Motorsports Monday: Cars keep taking flight before the Indy 500, but no one knows why

Ed Carpenter IndyCarAPEd Carpenter

Here’s everything you need to know about the wonderful world of motorsports this week.

IndyCar has a very scary problem to deal with just days ahead of its marquee event — the Indianapolis 500.

For the third time in a week, one of Indy’s star drivers found himself backwards and airborne at 230 mph.

During a practice run before Sunday’s qualifying session, two-time defending Indy 500 pole sitter Ed Carpenter’s Dallara-Chevy spun and hit the wall at turn two of the four-turn, 2.5-mile long track.

Earlier this week, Carpenter’s teammate Josef Newgarden and 3-time Indy 500 winner Helio Castroneves both suffered equally terrifying airborne crashes.

In recent years, IndyCar has featured only spec Dallara-built chassis. This year, organisers decided to shake things up and allowed the series’ two engine manufacturers — Chevy and Honda — to design customised aerodynamic packages for the Indy 500.

According to the Indianapolis Star’s Gregg Doyel, the Indy aerokits were rushed into use and were not tested until the race series reached the speedway on May 3.

All three crashes involved Chevrolet-powered cars.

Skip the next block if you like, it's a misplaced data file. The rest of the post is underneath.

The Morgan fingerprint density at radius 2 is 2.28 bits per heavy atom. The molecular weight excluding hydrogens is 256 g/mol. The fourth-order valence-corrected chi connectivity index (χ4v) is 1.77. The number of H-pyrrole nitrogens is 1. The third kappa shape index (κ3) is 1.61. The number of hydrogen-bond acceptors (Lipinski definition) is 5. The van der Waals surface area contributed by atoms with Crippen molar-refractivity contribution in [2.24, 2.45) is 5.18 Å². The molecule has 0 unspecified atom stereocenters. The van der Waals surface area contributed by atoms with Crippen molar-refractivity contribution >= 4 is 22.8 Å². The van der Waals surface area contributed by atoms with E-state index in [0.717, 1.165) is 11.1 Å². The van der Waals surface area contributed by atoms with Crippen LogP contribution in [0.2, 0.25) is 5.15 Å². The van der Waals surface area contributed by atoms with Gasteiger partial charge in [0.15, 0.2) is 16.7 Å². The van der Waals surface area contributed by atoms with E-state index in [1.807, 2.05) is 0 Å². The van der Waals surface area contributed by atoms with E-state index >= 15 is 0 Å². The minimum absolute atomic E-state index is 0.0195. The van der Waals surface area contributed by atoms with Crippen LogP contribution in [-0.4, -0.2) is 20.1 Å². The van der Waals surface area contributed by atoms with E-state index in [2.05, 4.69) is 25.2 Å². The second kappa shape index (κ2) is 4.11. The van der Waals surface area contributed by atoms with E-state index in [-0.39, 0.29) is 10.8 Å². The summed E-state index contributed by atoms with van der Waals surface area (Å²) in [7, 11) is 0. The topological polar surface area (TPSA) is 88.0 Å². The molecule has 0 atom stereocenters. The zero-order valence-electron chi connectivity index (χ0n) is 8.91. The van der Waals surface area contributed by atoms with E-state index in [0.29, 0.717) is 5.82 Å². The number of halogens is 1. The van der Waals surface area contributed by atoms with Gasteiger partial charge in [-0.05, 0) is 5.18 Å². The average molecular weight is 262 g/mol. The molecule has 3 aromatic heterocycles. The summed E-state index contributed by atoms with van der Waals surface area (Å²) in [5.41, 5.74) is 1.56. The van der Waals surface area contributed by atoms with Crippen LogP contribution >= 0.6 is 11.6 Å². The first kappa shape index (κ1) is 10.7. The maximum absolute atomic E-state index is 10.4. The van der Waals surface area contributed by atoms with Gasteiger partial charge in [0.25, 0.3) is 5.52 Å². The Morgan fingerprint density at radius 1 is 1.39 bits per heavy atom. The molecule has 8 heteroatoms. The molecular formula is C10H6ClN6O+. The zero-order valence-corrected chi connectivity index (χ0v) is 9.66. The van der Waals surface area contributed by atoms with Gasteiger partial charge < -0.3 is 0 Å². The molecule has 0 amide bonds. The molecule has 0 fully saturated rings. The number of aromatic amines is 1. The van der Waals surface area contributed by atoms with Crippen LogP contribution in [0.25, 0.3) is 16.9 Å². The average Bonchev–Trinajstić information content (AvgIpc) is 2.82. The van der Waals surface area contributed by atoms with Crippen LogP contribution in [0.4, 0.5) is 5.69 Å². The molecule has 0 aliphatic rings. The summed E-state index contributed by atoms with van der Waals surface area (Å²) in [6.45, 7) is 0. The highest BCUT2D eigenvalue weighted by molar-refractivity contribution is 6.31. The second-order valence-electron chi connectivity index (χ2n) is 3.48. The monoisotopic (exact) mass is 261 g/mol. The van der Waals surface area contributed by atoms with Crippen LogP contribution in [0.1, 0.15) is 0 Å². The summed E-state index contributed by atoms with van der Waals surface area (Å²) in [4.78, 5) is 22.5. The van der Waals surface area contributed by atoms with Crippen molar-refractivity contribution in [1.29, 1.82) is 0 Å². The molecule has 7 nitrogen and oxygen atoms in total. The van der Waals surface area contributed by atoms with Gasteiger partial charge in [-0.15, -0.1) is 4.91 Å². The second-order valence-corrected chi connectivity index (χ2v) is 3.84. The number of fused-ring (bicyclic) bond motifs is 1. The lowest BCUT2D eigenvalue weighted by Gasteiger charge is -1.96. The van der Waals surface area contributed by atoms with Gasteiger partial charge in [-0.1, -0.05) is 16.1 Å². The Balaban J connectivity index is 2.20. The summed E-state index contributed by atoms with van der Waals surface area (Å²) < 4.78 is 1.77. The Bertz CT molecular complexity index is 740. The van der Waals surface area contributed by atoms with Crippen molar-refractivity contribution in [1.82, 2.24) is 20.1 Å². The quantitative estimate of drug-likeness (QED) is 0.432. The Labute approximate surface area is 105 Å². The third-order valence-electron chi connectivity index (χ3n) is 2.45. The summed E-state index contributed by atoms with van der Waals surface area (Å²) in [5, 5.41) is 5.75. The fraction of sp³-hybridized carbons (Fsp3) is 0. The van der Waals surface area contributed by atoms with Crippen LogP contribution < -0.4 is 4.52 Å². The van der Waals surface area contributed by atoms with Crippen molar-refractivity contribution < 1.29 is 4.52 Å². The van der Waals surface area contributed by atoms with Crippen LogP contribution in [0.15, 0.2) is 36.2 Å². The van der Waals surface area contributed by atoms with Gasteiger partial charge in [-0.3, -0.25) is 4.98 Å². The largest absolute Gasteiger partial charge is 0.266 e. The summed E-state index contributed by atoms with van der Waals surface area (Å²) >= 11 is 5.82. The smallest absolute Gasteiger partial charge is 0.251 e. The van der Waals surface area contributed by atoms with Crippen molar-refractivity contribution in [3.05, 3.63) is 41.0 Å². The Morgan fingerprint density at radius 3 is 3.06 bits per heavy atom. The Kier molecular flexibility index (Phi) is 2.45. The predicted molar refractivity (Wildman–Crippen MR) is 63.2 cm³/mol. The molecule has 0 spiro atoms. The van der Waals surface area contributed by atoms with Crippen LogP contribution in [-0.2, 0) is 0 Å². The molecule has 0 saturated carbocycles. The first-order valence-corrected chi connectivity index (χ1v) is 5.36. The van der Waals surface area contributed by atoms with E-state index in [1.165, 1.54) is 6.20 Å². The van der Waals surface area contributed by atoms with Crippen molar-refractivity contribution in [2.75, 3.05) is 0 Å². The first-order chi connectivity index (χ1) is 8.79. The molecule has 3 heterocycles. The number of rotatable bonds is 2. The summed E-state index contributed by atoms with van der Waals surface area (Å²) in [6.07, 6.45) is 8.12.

So far, race officials have not been able to single out an exact cause of the accidents. Although the Honda-powered cars have not suffered any aerodynamic mishaps, IndyCar decided to scrap the “qualifying spec” aerodynamic packages across the board and instead use only the “race spec” packages for both qualifying and the race.

The qualifying package is designed to maximise speed for short periods of time while sacrificing stability and drivability. Race packages are generally more conservative. Although they support lower speeds, they tend to be more stable and docile. However, no one is sure if the aerodynamic gremlins will show up at some point in race trim.

Ultimately, qualifying for this year’s 500 did go ahead on schedule, with 2008 winner Scott Dixon taking the pole position with a speed of 226.760 mph.

Formula One cars are about to get meaner, faster, louder, and have in-race refuelling.
If you think this season’s F1 cars are a bit too slow and quiet, things are about to change. According to Autoblog, Formula One will change its regulations for 2017 to allow the cars to run five or six seconds faster with each lap. This uptick in speed will be thanks to more aggressive aerodynamics, higher revving engines. There will also be louder, more crowd-pleasing exhaust notes.

In addition, in-race refuelling will also make a return to the series, adding an extra dimension to teams’ race strategies.

According to Autoblog, these changes have been agreed upon by representatives from the teams, engine suppliers, Formula One management, and the FIA — the world motorsports regulators. The new regulations will go into the rulebooks as soon they gains official approval from the F1 Commission, and the FIA’s World Motor Sport Council.

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